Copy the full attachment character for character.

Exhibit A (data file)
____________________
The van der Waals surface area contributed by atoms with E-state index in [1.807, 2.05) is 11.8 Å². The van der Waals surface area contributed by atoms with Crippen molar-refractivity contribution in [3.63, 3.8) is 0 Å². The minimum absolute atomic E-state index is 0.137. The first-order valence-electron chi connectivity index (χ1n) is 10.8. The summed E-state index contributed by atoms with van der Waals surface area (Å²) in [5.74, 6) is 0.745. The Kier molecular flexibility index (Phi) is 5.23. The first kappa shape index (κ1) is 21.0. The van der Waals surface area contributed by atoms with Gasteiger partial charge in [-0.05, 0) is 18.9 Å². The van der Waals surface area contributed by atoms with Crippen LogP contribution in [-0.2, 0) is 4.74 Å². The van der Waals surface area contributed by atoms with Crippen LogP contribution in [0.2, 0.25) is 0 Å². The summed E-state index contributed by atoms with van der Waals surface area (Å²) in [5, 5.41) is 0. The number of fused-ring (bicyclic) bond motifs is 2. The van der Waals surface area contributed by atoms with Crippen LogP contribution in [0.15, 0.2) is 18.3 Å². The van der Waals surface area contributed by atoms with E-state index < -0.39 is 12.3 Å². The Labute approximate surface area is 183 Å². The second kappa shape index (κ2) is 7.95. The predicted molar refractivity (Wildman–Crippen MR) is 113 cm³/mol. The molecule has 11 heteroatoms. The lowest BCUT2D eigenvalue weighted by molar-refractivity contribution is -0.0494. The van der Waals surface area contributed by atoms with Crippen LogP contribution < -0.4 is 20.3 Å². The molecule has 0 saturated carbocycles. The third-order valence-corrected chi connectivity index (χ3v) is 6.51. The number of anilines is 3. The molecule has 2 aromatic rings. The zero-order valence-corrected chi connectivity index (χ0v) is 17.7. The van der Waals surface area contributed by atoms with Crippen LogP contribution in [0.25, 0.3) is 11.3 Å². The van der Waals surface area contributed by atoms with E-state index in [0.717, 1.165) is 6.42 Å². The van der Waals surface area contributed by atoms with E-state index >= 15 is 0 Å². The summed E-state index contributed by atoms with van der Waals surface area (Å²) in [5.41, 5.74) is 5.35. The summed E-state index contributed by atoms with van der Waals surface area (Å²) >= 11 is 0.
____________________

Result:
The van der Waals surface area contributed by atoms with E-state index in [1.807, 2.05) is 11.8 Å². The van der Waals surface area contributed by atoms with Crippen molar-refractivity contribution in [3.63, 3.8) is 0 Å². The minimum absolute atomic E-state index is 0.137. The first-order valence-electron chi connectivity index (χ1n) is 10.8. The summed E-state index contributed by atoms with van der Waals surface area (Å²) in [5.74, 6) is 0.745. The Kier molecular flexibility index (Phi) is 5.23. The first kappa shape index (κ1) is 21.0. The van der Waals surface area contributed by atoms with Gasteiger partial charge in [-0.05, 0) is 18.9 Å². The van der Waals surface area contributed by atoms with Crippen LogP contribution in [-0.2, 0) is 4.74 Å². The van der Waals surface area contributed by atoms with Crippen LogP contribution in [0.2, 0.25) is 0 Å². The summed E-state index contributed by atoms with van der Waals surface area (Å²) in [5, 5.41) is 0. The number of fused-ring (bicyclic) bond motifs is 2. The van der Waals surface area contributed by atoms with Crippen LogP contribution in [0.15, 0.2) is 18.3 Å². The van der Waals surface area contributed by atoms with E-state index < -0.39 is 12.3 Å². The Labute approximate surface area is 183 Å². The second kappa shape index (κ2) is 7.95. The predicted molar refractivity (Wildman–Crippen MR) is 113 cm³/mol. The molecule has 11 heteroatoms. The lowest BCUT2D eigenvalue weighted by molar-refractivity contribution is -0.0494. The van der Waals surface area contributed by atoms with Crippen LogP contribution < -0.4 is 20.3 Å². The molecule has 0 saturated carbocycles. The third-order valence-corrected chi connectivity index (χ3v) is 6.51. The number of anilines is 3. The molecule has 2 aromatic rings. The zero-order valence-corrected chi connectivity index (χ0v) is 17.7. The van der Waals surface area contributed by atoms with Crippen LogP contribution in [0.25, 0.3) is 11.3 Å². The van der Waals surface area contributed by atoms with E-state index in [0.717, 1.165) is 6.42 Å². The van der Waals surface area contributed by atoms with E-state index >= 15 is 0 Å². The summed E-state index contributed by atoms with van der Waals surface area (Å²) in [5.41, 5.74) is 5.35. The summed E-state index contributed by atoms with van der Waals surface area (Å²) >= 11 is 0.